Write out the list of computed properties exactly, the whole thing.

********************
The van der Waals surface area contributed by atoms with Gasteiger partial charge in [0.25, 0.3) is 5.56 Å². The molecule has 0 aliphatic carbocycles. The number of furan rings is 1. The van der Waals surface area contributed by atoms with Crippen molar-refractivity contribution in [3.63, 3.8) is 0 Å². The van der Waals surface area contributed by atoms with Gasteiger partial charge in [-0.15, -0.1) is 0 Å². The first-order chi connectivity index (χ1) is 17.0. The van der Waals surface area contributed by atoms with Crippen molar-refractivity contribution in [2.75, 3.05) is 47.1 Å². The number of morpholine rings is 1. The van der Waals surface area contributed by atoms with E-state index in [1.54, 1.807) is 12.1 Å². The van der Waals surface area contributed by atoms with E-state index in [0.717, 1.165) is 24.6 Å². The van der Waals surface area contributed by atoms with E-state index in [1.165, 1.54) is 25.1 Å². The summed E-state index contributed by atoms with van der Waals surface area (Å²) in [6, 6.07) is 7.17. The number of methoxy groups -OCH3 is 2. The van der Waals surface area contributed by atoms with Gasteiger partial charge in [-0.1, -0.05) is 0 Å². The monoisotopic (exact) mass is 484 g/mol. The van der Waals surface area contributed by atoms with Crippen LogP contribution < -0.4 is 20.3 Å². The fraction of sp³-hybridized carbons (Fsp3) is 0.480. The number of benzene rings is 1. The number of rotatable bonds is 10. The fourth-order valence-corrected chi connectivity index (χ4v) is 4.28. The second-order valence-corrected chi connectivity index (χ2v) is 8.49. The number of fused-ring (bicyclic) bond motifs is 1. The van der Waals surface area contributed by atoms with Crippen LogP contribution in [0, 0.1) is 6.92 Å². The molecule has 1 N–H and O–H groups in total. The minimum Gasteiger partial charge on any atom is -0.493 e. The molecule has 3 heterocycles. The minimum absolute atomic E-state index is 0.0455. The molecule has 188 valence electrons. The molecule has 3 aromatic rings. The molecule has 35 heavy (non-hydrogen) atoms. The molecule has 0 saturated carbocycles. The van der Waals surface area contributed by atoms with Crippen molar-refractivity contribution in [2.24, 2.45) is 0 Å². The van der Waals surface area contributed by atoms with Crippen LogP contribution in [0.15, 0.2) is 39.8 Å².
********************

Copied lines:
The van der Waals surface area contributed by atoms with Gasteiger partial charge in [0.25, 0.3) is 5.56 Å². The molecule has 0 aliphatic carbocycles. The number of furan rings is 1. The van der Waals surface area contributed by atoms with Crippen molar-refractivity contribution in [3.63, 3.8) is 0 Å². The van der Waals surface area contributed by atoms with Gasteiger partial charge in [-0.15, -0.1) is 0 Å². The first-order chi connectivity index (χ1) is 17.0. The van der Waals surface area contributed by atoms with Crippen molar-refractivity contribution in [2.75, 3.05) is 47.1 Å². The number of morpholine rings is 1. The van der Waals surface area contributed by atoms with E-state index in [1.54, 1.807) is 12.1 Å². The van der Waals surface area contributed by atoms with E-state index in [0.717, 1.165) is 24.6 Å². The van der Waals surface area contributed by atoms with E-state index in [1.165, 1.54) is 25.1 Å². The summed E-state index contributed by atoms with van der Waals surface area (Å²) in [6, 6.07) is 7.17. The number of methoxy groups -OCH3 is 2. The van der Waals surface area contributed by atoms with Gasteiger partial charge in [-0.1, -0.05) is 0 Å². The monoisotopic (exact) mass is 484 g/mol. The van der Waals surface area contributed by atoms with Crippen LogP contribution < -0.4 is 20.3 Å². The fraction of sp³-hybridized carbons (Fsp3) is 0.480. The number of benzene rings is 1. The number of rotatable bonds is 10. The fourth-order valence-corrected chi connectivity index (χ4v) is 4.28. The second-order valence-corrected chi connectivity index (χ2v) is 8.49. The number of fused-ring (bicyclic) bond motifs is 1. The van der Waals surface area contributed by atoms with Crippen LogP contribution in [0, 0.1) is 6.92 Å². The molecule has 1 N–H and O–H groups in total. The minimum Gasteiger partial charge on any atom is -0.493 e. The molecule has 3 heterocycles. The minimum absolute atomic E-state index is 0.0455. The molecule has 188 valence electrons. The molecule has 3 aromatic rings. The molecule has 35 heavy (non-hydrogen) atoms. The molecule has 0 saturated carbocycles. The van der Waals surface area contributed by atoms with Crippen molar-refractivity contribution in [2.24, 2.45) is 0 Å². The van der Waals surface area contributed by atoms with Crippen LogP contribution in [0.15, 0.2) is 39.8 Å².